I see multiple prayer requests on social media. I pray for healing of loved ones I’ll never meet, and sometimes I wonder if my responses matter. I mostly blog about goats, chickens and farm life because that’s normal. It’s controllable and goats make me happy.
Recently, I sat in a hospital chapel, surrounded by a comforting silence and at a complete loss of words to pray. I cried, I sobbed, and yet words for a prayer did not form into cohesive sentences.
At the front of the chapel, glass vases sat on a table surrounded by candy dishes filled with colored sand. Each dish contained a small plastic communion cup. A placard instructed visitors to think of someone, and pour a bit of sand into the vase. It was a community of prayers layered in colored sands of blue, yellow, brown, white and green. On another table, colored ribbons adorned grapevine wreaths with instructions of “say a prayer and tie a ribbon on the wreath.”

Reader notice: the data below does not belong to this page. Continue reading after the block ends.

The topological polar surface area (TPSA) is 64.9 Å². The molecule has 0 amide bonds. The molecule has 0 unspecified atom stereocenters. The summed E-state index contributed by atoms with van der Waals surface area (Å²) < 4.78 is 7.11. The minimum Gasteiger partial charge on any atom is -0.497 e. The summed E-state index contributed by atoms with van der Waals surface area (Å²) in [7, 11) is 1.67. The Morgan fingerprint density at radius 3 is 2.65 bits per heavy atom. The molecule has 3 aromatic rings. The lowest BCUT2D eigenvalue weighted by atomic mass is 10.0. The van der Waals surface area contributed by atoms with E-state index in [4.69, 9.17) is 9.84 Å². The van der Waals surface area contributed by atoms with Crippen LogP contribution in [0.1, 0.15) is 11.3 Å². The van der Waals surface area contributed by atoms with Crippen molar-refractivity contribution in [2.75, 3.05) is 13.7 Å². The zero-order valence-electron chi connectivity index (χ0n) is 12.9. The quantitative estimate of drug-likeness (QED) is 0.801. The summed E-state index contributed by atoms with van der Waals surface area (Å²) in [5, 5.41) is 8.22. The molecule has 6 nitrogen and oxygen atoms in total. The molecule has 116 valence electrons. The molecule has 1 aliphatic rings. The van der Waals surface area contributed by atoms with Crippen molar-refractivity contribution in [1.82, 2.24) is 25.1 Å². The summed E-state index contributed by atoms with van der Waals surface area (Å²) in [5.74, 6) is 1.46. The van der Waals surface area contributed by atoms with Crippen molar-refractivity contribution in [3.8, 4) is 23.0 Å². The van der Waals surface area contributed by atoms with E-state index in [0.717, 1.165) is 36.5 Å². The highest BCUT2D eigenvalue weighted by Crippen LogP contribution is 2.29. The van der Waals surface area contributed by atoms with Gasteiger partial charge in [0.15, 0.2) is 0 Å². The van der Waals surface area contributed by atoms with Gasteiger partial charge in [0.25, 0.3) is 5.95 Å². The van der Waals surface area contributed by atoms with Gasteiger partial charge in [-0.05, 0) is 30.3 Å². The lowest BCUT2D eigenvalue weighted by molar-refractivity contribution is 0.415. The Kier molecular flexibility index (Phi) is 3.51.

It reminded me of the thousands of ribbons tied to the Freedom Bridge fence at the DMZ in South Korea at Imjingak. I could not read the prayers in Korean, I knew they represented a person. The ribbons in the chapel also reminded me of the memorabilia tied to the security fence at the Oklahoma City memorial site.
I took comfort in knowing that my support network is strong. It struck me that those sands were like the ribbons at the Freedom Bridge: ways that people reached out in a time of uncertainty to find comfort. To some, the sands were just colored rocks, but to others, they represented a way to reach out and have a tangible link to others who needed to know that they were not alone. In the moment, the sand was a visible reminder of the interconnectedness we have with each other, even when we are guarding our hearts.
One thought on “Ribbons and Sand”
You just made me tear up….this is beautiful!